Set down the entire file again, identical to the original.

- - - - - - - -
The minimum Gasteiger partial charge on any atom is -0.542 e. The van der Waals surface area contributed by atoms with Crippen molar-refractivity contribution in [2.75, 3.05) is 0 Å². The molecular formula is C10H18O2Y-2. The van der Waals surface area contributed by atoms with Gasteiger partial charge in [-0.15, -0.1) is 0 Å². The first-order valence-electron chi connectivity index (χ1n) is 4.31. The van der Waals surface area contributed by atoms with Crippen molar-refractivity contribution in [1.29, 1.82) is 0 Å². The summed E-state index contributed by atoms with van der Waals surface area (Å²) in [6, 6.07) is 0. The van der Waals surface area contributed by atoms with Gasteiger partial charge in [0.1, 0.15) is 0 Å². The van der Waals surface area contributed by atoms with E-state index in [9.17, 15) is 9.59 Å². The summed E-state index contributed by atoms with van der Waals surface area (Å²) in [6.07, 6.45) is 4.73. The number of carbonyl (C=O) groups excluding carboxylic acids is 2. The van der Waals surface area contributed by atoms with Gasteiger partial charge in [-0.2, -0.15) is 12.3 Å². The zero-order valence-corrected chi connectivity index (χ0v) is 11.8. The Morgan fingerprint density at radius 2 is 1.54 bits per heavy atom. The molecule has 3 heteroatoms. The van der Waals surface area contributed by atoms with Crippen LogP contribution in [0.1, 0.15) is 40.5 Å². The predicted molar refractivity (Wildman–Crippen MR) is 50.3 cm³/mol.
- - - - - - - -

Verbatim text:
The minimum Gasteiger partial charge on any atom is -0.542 e. The van der Waals surface area contributed by atoms with Crippen molar-refractivity contribution in [2.75, 3.05) is 0 Å². The molecular formula is C10H18O2Y-2. The van der Waals surface area contributed by atoms with Gasteiger partial charge in [-0.15, -0.1) is 0 Å². The first-order valence-electron chi connectivity index (χ1n) is 4.31. The van der Waals surface area contributed by atoms with Crippen molar-refractivity contribution in [1.29, 1.82) is 0 Å². The summed E-state index contributed by atoms with van der Waals surface area (Å²) in [6, 6.07) is 0. The van der Waals surface area contributed by atoms with Gasteiger partial charge in [0.1, 0.15) is 0 Å². The van der Waals surface area contributed by atoms with E-state index in [9.17, 15) is 9.59 Å². The summed E-state index contributed by atoms with van der Waals surface area (Å²) in [6.07, 6.45) is 4.73. The number of carbonyl (C=O) groups excluding carboxylic acids is 2. The van der Waals surface area contributed by atoms with Gasteiger partial charge in [-0.2, -0.15) is 12.3 Å². The zero-order valence-corrected chi connectivity index (χ0v) is 11.8. The Morgan fingerprint density at radius 2 is 1.54 bits per heavy atom. The molecule has 3 heteroatoms. The van der Waals surface area contributed by atoms with Crippen LogP contribution in [0.1, 0.15) is 40.5 Å². The predicted molar refractivity (Wildman–Crippen MR) is 50.3 cm³/mol.